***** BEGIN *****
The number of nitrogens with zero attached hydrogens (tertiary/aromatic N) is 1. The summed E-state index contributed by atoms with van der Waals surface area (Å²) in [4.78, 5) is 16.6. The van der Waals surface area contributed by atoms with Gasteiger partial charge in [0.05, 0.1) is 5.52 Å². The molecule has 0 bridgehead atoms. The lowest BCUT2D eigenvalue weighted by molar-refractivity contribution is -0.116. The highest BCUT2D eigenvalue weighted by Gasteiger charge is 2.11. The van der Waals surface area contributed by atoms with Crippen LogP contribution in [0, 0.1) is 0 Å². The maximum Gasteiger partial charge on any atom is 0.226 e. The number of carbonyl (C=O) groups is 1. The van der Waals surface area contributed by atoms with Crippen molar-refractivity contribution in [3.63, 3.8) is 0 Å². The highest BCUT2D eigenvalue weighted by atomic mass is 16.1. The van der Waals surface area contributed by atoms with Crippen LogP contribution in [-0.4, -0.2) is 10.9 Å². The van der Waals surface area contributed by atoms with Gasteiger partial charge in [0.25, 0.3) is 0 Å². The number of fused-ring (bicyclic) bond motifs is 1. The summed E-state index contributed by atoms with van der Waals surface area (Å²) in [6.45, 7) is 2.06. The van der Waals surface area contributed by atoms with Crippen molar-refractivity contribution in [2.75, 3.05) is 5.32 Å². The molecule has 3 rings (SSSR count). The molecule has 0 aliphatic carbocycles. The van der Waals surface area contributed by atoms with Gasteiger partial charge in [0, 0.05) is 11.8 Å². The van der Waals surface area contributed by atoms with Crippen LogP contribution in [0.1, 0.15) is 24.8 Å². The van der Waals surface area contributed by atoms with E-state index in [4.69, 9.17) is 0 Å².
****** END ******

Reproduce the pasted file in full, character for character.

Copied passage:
The number of nitrogens with zero attached hydrogens (tertiary/aromatic N) is 1. The summed E-state index contributed by atoms with van der Waals surface area (Å²) in [4.78, 5) is 16.6. The van der Waals surface area contributed by atoms with Gasteiger partial charge in [0.05, 0.1) is 5.52 Å². The molecule has 0 bridgehead atoms. The lowest BCUT2D eigenvalue weighted by molar-refractivity contribution is -0.116. The highest BCUT2D eigenvalue weighted by Gasteiger charge is 2.11. The van der Waals surface area contributed by atoms with Crippen LogP contribution in [0, 0.1) is 0 Å². The maximum Gasteiger partial charge on any atom is 0.226 e. The number of carbonyl (C=O) groups is 1. The van der Waals surface area contributed by atoms with Crippen molar-refractivity contribution in [3.63, 3.8) is 0 Å². The highest BCUT2D eigenvalue weighted by atomic mass is 16.1. The van der Waals surface area contributed by atoms with Crippen LogP contribution in [-0.4, -0.2) is 10.9 Å². The van der Waals surface area contributed by atoms with Gasteiger partial charge in [0.25, 0.3) is 0 Å². The number of fused-ring (bicyclic) bond motifs is 1. The summed E-state index contributed by atoms with van der Waals surface area (Å²) in [6.45, 7) is 2.06. The van der Waals surface area contributed by atoms with Crippen molar-refractivity contribution in [2.75, 3.05) is 5.32 Å². The molecule has 3 rings (SSSR count). The molecule has 0 aliphatic carbocycles. The van der Waals surface area contributed by atoms with Gasteiger partial charge in [0, 0.05) is 11.8 Å². The van der Waals surface area contributed by atoms with Crippen LogP contribution in [0.1, 0.15) is 24.8 Å². The van der Waals surface area contributed by atoms with E-state index in [4.69, 9.17) is 0 Å².